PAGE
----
On the shore of an idyllic white sandy beach in Beidaihe New District, a coastal region in eastern China, rests a monolithic yet classical structure that contains sublime spaces of aesthetic illumination. The Seashore Library, designed by the Beijing-based studio Vector Architects in 2015, portrays the endless interaction between the manmade and the natural where light, wind and the sound of the ocean enter uninterrupted into the building’s spaces to accentuate its austere lines.
The 450-square-meter structure is divided between two levels with the ground level comprising a reception, a bar, a resting area and a reading lounge while the first level hosts a meditation space, an activity room and a balcony. The concrete structure was cast on-site over a board-lined formwork to leave behind a grained and outlined imprint, reminiscent of the marks left on the sand when the sea breaks in great waves. “It implies a mark of memory in time,” the architects commented in a press statement. “Wood grains are the marks of the realisation process that we want to leave on the library.”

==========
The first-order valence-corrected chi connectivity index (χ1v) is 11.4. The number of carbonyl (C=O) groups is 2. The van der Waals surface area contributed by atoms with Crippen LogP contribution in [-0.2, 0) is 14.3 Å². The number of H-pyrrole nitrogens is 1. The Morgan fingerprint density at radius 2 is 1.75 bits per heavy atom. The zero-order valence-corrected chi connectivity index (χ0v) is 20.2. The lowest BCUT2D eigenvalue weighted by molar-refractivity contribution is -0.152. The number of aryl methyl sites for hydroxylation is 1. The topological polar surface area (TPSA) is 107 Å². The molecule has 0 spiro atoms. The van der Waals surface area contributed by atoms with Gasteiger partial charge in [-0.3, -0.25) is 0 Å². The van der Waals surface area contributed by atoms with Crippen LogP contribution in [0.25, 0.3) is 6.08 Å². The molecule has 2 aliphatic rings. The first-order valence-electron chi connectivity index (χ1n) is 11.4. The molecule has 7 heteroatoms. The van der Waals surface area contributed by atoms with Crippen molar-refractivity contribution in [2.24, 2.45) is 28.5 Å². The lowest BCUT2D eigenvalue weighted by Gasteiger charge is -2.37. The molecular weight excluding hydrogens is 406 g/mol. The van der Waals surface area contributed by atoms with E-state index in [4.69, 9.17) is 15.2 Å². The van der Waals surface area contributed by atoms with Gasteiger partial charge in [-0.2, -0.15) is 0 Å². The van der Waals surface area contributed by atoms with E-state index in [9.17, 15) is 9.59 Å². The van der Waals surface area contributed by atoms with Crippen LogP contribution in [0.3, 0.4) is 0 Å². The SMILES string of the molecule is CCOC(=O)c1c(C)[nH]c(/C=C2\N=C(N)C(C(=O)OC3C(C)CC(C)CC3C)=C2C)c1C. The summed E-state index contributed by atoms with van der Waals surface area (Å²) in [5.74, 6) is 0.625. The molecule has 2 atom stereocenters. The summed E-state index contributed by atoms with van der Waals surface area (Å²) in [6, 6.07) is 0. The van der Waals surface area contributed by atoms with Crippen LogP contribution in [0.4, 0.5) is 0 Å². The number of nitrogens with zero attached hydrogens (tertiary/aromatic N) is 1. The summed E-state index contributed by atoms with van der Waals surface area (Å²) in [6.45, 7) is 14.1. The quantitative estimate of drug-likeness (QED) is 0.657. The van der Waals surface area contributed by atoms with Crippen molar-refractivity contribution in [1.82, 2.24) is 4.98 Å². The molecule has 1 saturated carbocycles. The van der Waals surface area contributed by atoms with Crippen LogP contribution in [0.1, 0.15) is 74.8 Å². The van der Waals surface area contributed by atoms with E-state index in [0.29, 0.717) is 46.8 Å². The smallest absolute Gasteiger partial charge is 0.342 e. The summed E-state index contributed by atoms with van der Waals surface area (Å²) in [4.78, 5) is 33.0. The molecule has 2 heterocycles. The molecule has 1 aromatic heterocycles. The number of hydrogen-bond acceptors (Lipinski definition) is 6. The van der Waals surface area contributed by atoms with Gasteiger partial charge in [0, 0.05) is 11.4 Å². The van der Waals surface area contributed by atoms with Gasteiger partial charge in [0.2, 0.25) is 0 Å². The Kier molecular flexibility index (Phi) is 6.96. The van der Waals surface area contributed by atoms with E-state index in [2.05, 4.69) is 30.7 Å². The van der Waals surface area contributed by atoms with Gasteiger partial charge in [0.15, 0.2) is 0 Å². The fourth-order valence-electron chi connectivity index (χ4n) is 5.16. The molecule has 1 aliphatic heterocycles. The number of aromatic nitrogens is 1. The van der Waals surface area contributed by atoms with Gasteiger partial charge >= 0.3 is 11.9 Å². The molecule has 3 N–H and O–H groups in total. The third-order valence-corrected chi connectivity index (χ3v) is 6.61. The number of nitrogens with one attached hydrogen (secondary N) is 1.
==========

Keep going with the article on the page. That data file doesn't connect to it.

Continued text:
Occupying the centre of the two-storey library, a cavernous double-height reading area is organised in a terraced configuration, thus optimising the panoramic views of the ocean right outside; the light also penetrates the upper spaces through a strip of fixed windows, a wall of hand-made glass blocks and circular light wells. The design, initially developed in section, draws its identity from the relationship between the spaces of the Library and the ocean, with each space stretching out towards the vast, ever-changing surface of the water. For example, the rather dimmed meditation room encompasses only two slim openings, creating an atmosphere of contemplation where the sound of the ocean is ever present but its image is out of reach, while the reading lounge opens up directly onto the beach through pivot walls that enhance the ambivalence between interior and exterior.
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